Intelligent Design Mind Neuroscience

At Mind Matters News: A neuroscience theory that actually helps explain the brain

Spread the love

Neurosurgeon Michael Egnor argues that Robert Epstein’s “transducer” theory of the replationship between the mind and the brain is an instance of getting something right:

Many of my posts here at Mind Matters News entail debunking nonsensical materialist theories of the mind–brain relationship. It is altogether fitting and proper that I do so. But, at times, thoughtful and very promising ideas are proposed by modern neuroscientists. One of those ideas is discussed in an essay in Discover Magazine by neuroscientist Robert Epstein.

Epstein, the former editor-in-chief of Psychology Today Magazine, is a senior research psychologist at the American Institute for Behavioral Research and Technology in California and holds a doctoral degree from Harvard University. He proposes that we re-examine a theory that has had a number of prominent proponents over the past several centuries.

It is the theory that the brain is a type of transducer, that is, a device or an organ that converts one signal to another signal, commonly from one medium to another. A microphone, for example, is a transducer that converts sound waves to electrical current. Your eye is a transducer that converts light to vision.

Epstein points out that a host of perplexing neurological problems, such as blindsight (the ability of some blind people to be aware of objects in their environment that they cannot consciously see), mindsight (the phenomenon during some near-death experiences of congenitally blind people in which they are able to see normally), terminal lucidity (the brief period of clear consciousness that sometimes precedes death in dementia patients), hallucinations and such diseases as schizophrenia, among many others, could be explained by the inference that the human brain focuses and transduces consciousness rather than generates it.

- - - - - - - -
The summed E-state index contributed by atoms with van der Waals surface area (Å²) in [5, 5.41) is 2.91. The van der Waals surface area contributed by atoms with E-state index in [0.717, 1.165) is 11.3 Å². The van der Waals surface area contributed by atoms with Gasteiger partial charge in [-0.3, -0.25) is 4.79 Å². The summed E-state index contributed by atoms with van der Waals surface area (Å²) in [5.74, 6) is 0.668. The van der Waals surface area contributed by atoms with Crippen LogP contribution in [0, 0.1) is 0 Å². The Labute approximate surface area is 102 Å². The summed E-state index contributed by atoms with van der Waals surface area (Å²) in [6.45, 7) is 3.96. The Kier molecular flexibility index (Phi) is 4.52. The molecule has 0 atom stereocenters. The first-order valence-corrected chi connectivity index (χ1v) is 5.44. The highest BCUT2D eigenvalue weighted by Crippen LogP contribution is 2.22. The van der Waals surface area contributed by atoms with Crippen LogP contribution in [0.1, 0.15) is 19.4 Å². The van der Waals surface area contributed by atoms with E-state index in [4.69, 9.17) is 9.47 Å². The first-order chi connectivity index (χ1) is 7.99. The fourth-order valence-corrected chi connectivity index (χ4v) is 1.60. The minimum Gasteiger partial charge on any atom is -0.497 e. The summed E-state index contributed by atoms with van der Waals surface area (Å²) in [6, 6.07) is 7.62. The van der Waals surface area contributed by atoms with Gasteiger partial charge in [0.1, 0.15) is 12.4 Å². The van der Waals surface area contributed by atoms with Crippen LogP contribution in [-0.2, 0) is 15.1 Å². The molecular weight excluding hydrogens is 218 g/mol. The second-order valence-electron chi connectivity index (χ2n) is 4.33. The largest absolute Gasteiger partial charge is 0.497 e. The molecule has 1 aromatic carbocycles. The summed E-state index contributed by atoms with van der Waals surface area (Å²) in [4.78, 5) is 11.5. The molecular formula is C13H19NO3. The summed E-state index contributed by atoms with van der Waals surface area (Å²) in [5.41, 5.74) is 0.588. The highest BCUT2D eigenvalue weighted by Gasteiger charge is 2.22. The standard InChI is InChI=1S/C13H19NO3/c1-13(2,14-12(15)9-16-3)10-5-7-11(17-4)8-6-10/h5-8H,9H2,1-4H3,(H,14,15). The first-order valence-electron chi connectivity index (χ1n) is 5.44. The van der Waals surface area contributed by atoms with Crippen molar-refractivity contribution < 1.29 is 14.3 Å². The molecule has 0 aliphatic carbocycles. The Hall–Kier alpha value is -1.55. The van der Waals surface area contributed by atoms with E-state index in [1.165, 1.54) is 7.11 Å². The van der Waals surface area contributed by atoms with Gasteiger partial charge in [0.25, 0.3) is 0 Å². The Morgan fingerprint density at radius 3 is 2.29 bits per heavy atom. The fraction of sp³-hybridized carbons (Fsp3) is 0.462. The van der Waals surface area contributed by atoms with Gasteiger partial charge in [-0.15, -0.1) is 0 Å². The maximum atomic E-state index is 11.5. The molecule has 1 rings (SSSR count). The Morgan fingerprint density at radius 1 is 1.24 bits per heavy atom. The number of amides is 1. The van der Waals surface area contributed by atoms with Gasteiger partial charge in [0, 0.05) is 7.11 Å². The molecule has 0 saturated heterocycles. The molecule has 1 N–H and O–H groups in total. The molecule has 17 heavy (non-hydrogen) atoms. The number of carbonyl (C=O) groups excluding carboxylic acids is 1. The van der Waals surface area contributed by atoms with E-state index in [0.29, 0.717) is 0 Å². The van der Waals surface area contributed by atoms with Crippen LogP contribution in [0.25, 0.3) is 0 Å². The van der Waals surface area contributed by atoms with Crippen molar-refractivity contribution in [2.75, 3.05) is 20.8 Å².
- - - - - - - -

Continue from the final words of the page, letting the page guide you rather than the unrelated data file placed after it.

Michael Egnor, “A neuroscience theory that actually helps explain the brain” at Mind Matters News (August 30, 2021)

Takehome: The ear transduces sound to hearing; the eye transduces light to vision. It is reasonable to infer that the brain transduces thought to body.

You may also wish to read:

The brain does not create the mind; it constrains it. Near-death experiences in which people report seeing things that are later verified give some sense of how the mind works in relation to the brain. A cynical neurosurgeon colleague told Michael Egnor that he could not account for how a child patient’s NDE account described the operation accurately.


Yes, split brains are weird, but not the way you think. Scientists who dismiss consciousness and free will ignore the fact that the higher faculties of the mind cannot be split even by splitting the brain in half.

5 Replies to “At Mind Matters News: A neuroscience theory that actually helps explain the brain

  1. 1
    polistra says:

    This viewpoint has been around for quite a while. The old Arab scientists, trailed by Kepler and Brahe, felt it. Russians later returned to it.

    Electronically speaking, transducer isn’t quite the right word. The brain receives and resonates and MODIFIES the overall wave pattern of the universe. Its own momentarily tuned resonances influence the overall pattern in a minuscule way, just as the momentary tuned resonance of one guitar influences the overall sound patterns in the room. I’d say transponder rather than transducer, but that’s still not quite the full meaning. (An alternate name for the influence side of the resonance is prayer.)

    The Russian work, as translated by our military intelligence agencies:

  2. 2
    bornagain77 says:

    Of semi-related note:

    A Reply to Shermer: Medical Evidence for NDEs (Near Death Experiences) – Dr. Pim van Lommel